Malignancy-related ascites: Diagnostic and therapeutic strategies

Smrity Upadhyay, Sumit Dahal, Nabin Khanal, Vijaya Raj Bhatt

Research output: Chapter in Book/Report/Conference proceedingChapter


Malignancy-related ascites, a frequent cause of significant morbidity and distress in many cancer patients, is often a marker of poor prognosis. Malignancies, mainly cancers of the colon, breast, ovary, endometrium, pancreas and stomach, account for nearly 10% of all cases of ascites. Between 10-15% of gastrointestinal cancer patients can develop ascites as a part of their disease course; the ascites are frequently recurrent and difficult to manage. The pathogenesis is multifactorial including both an increased production and a decreased clearance of peritoneal fluid. Cancer cells responsible for ascites formation can invade lymphatic channels or hepatic veins resulting in mechanical obstruction and fluid accumulation. Decreased lymphatic drainage can also result in intravascular volume depletion, which in turn activates renin-angiotensin-aldosterone system and causes sodium and fluid retention. Additionally, cancer cells also show increased expression of vascular endothelial growth factor (VEGF) and vascular permeability factor, which may lead to increased microvascular permeability. Patients with malignant ascites frequently present with signs and symptoms of underlying malignancy and features of elevated intra-abdominal pressure such as abdominal distension, anorexia, nausea, and dyspnea. Malignant ascites, particularly related to peritoneal carcinomatosis, can contribute to bowel obstruction, decreased oral intake and cachexia. The presence of ascites can be diagnosed using clinical and imaging modalities, however, ascitic fluid analysis is needed to differentiate malignant from benign causes. Cytologic analysis remains the gold standard for diagnosis despite its poor sensitivity. Individual tumor markers in ascitic fluid such as carcinoembryogenic antigen, cancer antigen 125 or carbohydrate antigen 19-9 have modest sensitivity; however, a combination of tumor markers may serve as an adjunct to cytology. Additionally, higher levels of fibronectin, cholesterol, sialic acid and telomerase activity in the ascitic fluid have shown excellent specificity and varying sensitivity for the diagnosis of malignant ascites; these tests can potentially be useful in the future to differentiate between malignant and benign ascites. The management of malignant ascites can be complex and should incorporate cancer-directed therapies in suitable patients. However, with malignant ascites frequently indicating the terminal stage of malignant process, the management is mostly palliative and consists of the use of diuretics, paracentesis, peritoneovenous shunts and intraperitoneal chemotherapy. All these strategies have shortcomings, and improved therapies are warranted. Novel treatments such as VEGF inhibitors, matrix metalloproteinase inhibitors and monoclonal antibodies have shown promising results but remain investigational.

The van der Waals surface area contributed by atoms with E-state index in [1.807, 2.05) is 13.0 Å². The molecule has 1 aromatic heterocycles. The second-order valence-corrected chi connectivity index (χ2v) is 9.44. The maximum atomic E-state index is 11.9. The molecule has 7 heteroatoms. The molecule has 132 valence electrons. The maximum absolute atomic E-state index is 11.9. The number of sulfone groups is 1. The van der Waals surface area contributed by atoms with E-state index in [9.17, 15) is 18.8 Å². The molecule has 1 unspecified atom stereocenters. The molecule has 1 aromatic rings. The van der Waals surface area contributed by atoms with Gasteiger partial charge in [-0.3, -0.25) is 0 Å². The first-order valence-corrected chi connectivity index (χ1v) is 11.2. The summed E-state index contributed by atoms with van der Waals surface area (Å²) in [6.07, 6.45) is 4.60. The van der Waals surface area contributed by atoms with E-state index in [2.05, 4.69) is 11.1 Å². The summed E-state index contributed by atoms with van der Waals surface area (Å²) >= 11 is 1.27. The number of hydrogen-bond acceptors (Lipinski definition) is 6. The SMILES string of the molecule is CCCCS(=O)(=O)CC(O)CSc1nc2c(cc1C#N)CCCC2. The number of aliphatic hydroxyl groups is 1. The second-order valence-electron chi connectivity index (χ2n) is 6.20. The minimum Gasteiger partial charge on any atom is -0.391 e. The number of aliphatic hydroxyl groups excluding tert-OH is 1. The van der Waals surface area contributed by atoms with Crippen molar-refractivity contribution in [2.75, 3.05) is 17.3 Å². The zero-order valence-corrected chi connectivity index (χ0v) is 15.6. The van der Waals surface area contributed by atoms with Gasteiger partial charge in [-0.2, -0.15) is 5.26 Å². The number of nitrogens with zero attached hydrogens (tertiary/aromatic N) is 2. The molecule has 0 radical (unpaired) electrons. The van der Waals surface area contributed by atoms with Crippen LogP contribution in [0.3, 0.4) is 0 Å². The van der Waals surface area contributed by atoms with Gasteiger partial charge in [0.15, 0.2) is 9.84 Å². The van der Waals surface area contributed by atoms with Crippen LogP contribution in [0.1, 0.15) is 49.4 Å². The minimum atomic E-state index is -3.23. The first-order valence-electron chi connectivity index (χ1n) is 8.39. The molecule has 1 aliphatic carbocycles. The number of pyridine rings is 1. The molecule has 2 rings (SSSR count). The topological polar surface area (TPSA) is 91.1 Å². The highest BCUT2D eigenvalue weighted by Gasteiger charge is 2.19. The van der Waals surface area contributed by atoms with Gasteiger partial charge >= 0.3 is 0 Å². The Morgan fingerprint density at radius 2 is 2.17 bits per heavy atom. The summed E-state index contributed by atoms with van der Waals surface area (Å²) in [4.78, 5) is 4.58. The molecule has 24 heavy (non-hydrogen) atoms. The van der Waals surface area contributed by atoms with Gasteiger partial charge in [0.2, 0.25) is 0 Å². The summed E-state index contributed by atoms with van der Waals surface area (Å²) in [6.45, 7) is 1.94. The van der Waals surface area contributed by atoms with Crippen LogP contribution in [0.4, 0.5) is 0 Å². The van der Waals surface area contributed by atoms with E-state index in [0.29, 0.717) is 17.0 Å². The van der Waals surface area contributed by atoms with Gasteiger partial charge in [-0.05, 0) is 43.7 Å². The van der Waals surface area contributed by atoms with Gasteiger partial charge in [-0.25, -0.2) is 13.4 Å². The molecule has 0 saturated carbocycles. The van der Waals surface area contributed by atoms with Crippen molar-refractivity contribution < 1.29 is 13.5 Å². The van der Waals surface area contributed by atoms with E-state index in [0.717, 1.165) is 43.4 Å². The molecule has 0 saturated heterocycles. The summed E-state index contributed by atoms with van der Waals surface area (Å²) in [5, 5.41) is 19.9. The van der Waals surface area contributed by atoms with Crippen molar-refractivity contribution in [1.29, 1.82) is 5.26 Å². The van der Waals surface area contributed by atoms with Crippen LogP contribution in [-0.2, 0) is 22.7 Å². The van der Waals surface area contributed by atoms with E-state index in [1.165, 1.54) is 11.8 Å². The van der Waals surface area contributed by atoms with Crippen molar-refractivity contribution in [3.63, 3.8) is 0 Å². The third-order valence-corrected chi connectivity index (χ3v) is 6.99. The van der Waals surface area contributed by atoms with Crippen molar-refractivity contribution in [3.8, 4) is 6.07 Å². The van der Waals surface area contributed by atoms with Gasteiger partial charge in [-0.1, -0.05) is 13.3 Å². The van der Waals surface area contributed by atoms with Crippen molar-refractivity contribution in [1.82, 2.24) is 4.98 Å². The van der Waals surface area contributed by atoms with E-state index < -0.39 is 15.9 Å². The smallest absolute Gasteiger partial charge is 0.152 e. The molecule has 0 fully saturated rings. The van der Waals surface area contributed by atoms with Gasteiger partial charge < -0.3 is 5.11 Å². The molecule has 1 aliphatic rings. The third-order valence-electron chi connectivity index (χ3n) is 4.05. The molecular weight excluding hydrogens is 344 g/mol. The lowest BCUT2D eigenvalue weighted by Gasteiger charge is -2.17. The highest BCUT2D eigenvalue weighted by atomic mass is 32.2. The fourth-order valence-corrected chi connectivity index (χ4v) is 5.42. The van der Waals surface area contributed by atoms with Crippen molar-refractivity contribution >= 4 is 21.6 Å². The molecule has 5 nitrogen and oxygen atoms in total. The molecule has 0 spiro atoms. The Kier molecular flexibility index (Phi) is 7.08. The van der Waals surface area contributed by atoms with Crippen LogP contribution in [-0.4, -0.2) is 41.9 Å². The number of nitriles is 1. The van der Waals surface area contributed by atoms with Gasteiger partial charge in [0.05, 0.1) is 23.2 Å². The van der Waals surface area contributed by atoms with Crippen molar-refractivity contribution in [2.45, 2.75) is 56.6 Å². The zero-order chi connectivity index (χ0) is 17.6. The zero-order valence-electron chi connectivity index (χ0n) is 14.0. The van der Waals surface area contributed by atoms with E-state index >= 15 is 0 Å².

Original languageEnglish (US)
Title of host publicationHorizons in Cancer Research
PublisherNova Science Publishers, Inc.
Number of pages21
ISBN (Electronic)9781634822480
ISBN (Print)9781634822299
StatePublished - Apr 1 2015


  • Cytology
  • Gastrointestinal cancer
  • Intraperitoneal chemotherapy
  • Malignancy-related ascites
  • Paracentesis
  • Peritoneal carcinomatosis
  • Peritoneovenous shunts

ASJC Scopus subject areas

  • Medicine(all)


Dive into the research topics of 'Malignancy-related ascites: Diagnostic and therapeutic strategies'. Together they form a unique fingerprint.

Cite this